“What Do You See?” Music Video: Family, Struggle, Resilience, Awe

“What Do You See?” is a lovely song by the talented musician-singers Mr and Mrs. Something.


Today, they released the song, as well as a music video that has a story line about family, parenting, struggles, and resilience. When you watch the video, you will see and hear Mr. and Mrs. Something, and you will see my daughter, my granddaughter, and me. The video is available here.


Bryan Tucker and Brian Lee, filming Mr. and Mrs. Something, August 2015.

The director of the video is Bryan Tucker, who directed and produced the prize-winning documentary Closure (the story of Angela Tucker‘s search and reunion), among other works. Bryan came up with the story line concept, a merging of the lyrics and a story of a family, and approached us about being in the video.  It was a brand new experience for us, and was a lot of fun. I have a whole new appreciation for the art of making top-notch videos–so much time and so many details.


Bryan Tucker and Brian Lee, filming the video for “What Do You See?” August 2015

The lyrics and the music are strong and challenging:

What do you see…the dream that has died, or the hopes yet to be?

Someone who’s loved and lost, or someone who’s learned patiently?

The song and the video are about everyone: the struggles, the failings, the fallings, the willingness to get back up. They are about mothers and daughters, parenting, interracial families, raising children, loving each other, being angry or hurt, laughing, cheering each other on, hanging in, showing up.

We’ve heard today from dear friends who saw the video and know us (including in our unpleasant, imperfect, not in the video moments), and from strangers who saw themselves in the lyrics or story: adoptees, Ethiopians, single moms, women of color, grandmothers, dancers, aspiring ballerinas, adoptive parents, step parents, mothers, daughters, fathers, sons.

Wherever we are, we can choose to see the best in each other and ourselves, even in the midst of all our imperfections.

‘Cuz I see a will to rise again from every fall.

I see a soul that’s filled with awe at the wonder of it all.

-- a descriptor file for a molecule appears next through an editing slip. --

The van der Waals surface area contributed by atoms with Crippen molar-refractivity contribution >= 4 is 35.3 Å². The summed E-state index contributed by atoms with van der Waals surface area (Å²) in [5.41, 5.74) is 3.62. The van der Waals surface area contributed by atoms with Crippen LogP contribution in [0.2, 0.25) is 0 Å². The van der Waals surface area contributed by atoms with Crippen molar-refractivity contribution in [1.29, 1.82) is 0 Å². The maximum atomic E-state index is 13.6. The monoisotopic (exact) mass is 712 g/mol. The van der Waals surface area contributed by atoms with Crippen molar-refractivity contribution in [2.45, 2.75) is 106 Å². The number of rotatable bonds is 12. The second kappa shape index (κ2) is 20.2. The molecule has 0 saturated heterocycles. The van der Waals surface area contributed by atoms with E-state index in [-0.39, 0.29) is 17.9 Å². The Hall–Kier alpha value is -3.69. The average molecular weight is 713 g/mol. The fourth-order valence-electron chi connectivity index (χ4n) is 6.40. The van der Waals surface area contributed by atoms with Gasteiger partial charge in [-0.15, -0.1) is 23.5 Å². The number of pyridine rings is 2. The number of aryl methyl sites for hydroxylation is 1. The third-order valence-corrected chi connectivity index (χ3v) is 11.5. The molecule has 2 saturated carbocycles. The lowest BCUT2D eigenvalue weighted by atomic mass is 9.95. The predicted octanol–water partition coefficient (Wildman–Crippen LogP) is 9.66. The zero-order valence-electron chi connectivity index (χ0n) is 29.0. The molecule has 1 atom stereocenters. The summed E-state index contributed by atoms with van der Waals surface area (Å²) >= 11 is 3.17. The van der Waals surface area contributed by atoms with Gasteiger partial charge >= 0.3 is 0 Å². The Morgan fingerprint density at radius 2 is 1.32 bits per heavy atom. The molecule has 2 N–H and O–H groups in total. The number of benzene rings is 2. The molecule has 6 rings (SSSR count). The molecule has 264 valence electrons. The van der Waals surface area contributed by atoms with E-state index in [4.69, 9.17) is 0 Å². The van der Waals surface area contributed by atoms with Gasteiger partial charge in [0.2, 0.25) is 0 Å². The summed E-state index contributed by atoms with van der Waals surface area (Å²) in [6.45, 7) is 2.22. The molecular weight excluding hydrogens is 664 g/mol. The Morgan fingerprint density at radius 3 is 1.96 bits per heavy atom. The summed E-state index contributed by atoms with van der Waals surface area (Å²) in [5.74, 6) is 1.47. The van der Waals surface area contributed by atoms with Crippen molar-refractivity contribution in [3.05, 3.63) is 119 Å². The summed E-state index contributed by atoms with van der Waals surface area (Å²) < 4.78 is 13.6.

What do you see? 

You can (and should!) download the song for free, for the next 2 weeks. Mr and Mrs. Something’s album Setting Sail will be released on November 17, 2015. We are honored to have been a part of it.





Iman, Zariyah, and Racism’s Chokehold on Beauty and Ballet

My granddaughter Zariyah was a model for a Black History Month project titled “Because of Them, We Can.” Iconic African-Americans (the Obamas, Malcolm X, Alice Walker, Myrlie Evers, Langston Hughes, many more) are quoted, and a photo of a child appears with the quote. It’s a lovely series.

IMG_7599Iman (aka David Bowie’s wife) is an astonishingly beautiful, accomplished woman. Since I am a brassy gramma, I sent the photo of Z along with a brief message to Iman on Facebook. I got a classy message back: “I’m honored beyond belief! Thank you!” I am among her 40,000 FB fans, but she wrote to me directly.  Please–let me labor under that illusion.

Today, this was posted on Iman’s page:


We can chat about art and creative license in high fashion, about controversial ways to get attention, about the role of blackface in American history, about the scarcity of models of color on haute couture runways. It’s all tangled together.

The biggest challenge, at the end of the day and debate, is for me what it says to young girls of color about their beauty and its value to the world. Racism has beauty in a chokehold.

An example:

Lauren Anderson

Lauren Anderson was the first African-American to be named a principal in a major ballet company (Houston Ballet). That was in 1990, a mere 127 years after the Emancipation Proclamation. About 6 generations worth. What additional groundbreaking might we expect in our society in another 127 years, by 2140?

In the meantime, there are still very few black ballerinas, especially in major dance companies. Many continue told they are not “right” for classical ballet, but one wonders how clearly they are seen beyond the color of their skin.

I’d like to note and honor two other remarkable ballerinas. One is the recently deceased Maria Tallchief, considered America’s first prima ballerina and the first Native American to hold that title. The other is Michaela de Prince, a Sierrra Leone adoptee who was told as a child she couldn’t be in the Nutcracker because of her race; she’s now performing with the newly relaunched Dance Theater of Harlem.

To go full circle here, Iman Cosmetics is the 2013 Beauty Sponsor of the Dance Theater.

My granddaughter Zariyah is not yet fully aware of the power of racism in the United States today. She dances for the joy of it, and her long arms and legs are, to me, elegantly right for ballet.

IMG_7961I’m so grateful to those who’ve blazed incredible paths, at great cost, in the name of art and of what is beautiful and right.